Sugar-laden candy bars aren’t the only cause of cavities. Tooth decay actually results when bacteria in your mouth feed on food debris (starchy, sticky foods are a primary culprit) and produce acid as a by-product. This mix of food, acid, saliva, and germs clings to your teeth as a filmy substance called plaque, which can erode teeth enamel and cause cavities to form.
These germs can spread from mouth to mouth via shared food and utensils, sneezing, kissing, and more.
Despite your mother’s finger-wagging, sugar-laden candy bars aren’t the only cause of cavities. Tooth decay actually results when bacteria in your mouth feed on food debris (starchy, sticky foods are a primary culprit) and produce acid as a by-product. This mix of food, acid, saliva, and germs clings to your teeth as a filmy substance called plaque, which can erode teeth enamel and cause cavities to form.
No matter what you eat, cavities won’t form without the help of such bacteria. These germs can spread from mouth to mouth via shared food and utensils, sneezing, kissing, and more, according to Edward “Trey” Wilson, DDS, a dentist in private practice in New York City and New Hope, Pa. — making cavities contagious.
One study in the Australian Dental Journal pegged tooth decay as one of the most common infectious oral diseases. Researchers found that 30 percent of 3-month-olds, 60 percent of 6-month-olds, and nearly 80 percent of 2-year-olds were infected with cavity-causing Streptococcus mutans bacteria, a strain that’s especially likely to cause cavities.
Researchers believe that children “caught” the germs from their mothers; those with a history of cavities were more likely to pass the bacteria along to their children.
So does this mean you should avoid smooching with someone who has a horrible track record at the dentist? Not for dental health reasons, at least: As an adult, you’re far less susceptible to bacteria spread than children because they haven’t built up immunity yet.
Here are tips for preventing cavity spread in your family:
- Go to the dentist. Nearly half of adults skipped the dentist in 2009, according to the U.S. Centers for Disease Control and Prevention (CDC). But to keep from passing on a cavity, your first step should be to schedule a dental check-up. “Every adult needs to be screened for tooth decay,” says Wilson. While warning signs such as tooth sensitivity, pain, or visible holes in teeth are cavity clues, one of the biggest mistakes patients make is to avoid the dentist until they’re in pain. Regular cleanings (every six months) can help prevent decay from turning into cavities and reduce levels of cavity-causing (and cavity-spreading) bacteria in your mouth. According to CDC data, 23 percent of adults have untreated cavities.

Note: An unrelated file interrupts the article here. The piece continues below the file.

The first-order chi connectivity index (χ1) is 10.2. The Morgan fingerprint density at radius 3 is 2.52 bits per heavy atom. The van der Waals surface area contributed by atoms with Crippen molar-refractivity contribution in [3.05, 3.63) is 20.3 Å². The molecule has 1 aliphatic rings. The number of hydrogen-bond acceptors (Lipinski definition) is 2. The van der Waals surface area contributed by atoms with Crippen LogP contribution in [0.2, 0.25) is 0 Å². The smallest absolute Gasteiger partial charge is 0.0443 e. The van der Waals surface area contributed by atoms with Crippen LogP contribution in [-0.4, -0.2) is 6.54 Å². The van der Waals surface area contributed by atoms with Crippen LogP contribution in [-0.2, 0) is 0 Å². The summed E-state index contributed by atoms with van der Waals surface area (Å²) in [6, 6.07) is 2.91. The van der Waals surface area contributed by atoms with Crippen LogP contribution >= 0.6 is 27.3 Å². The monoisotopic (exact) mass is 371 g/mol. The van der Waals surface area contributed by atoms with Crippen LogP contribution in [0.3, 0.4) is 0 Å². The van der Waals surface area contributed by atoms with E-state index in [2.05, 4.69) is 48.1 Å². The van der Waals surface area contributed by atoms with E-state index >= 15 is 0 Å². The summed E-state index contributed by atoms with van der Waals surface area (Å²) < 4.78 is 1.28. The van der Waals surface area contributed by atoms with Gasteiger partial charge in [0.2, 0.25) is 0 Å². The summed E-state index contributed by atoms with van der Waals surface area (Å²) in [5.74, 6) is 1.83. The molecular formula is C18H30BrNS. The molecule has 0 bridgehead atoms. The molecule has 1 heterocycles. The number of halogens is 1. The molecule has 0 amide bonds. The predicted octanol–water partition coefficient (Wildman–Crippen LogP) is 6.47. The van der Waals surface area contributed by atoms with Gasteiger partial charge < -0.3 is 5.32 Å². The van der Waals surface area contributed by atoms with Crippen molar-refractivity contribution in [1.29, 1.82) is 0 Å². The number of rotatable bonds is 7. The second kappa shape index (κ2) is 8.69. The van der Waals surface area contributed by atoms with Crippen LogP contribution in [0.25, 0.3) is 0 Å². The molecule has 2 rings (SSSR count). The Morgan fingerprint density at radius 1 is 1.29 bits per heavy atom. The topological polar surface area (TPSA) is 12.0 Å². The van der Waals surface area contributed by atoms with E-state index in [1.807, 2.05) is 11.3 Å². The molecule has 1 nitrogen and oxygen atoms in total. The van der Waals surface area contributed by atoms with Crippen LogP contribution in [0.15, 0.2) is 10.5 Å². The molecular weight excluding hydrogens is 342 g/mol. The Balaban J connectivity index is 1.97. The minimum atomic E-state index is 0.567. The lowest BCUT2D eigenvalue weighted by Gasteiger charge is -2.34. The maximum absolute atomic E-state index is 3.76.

- Use a heavy-duty mouth rinse. If a cavity has formed, you’ll need a filling. But for early-stage decay, your dentist can prescribe mouth rinse with chlorhexidine, a powerful antiseptic that fights off bacteria and can prevent decay from developing into cavities.
- Chew sugar-free gum between meals. Pick a brand with the artificial sweetener xylitol, and chew it three times a day for at least five minutes, Xylitol boosts saliva production, which helps fight off bad bacteria.
- Don’t overshare. If you have young kids, avoid sharing utensils with them or tasting food before serving it to them. Cover your mouth when you sneeze, and if you’re really concerned, “maybe kiss your kid on the cheek instead of the lips,”
- Be a good dental patient. This time, heed the hygienist’s advice: Brush frequently (in the morning, at night, and after meals), floss daily, and put a cap on sugary drinks and snacks — and instill the same tooth-friendly habits in your kids. With infants, clean your baby’s teeth with a soft cloth or gauze pad as soon as they start to come in; you can switch to a soft toothbrush when more teeth emerge.
- Forgo fancy water. You may also want to consider switching your family from bottled water to tap. Most tap water contains fluoride, which helps teeth build up resistance to plaque.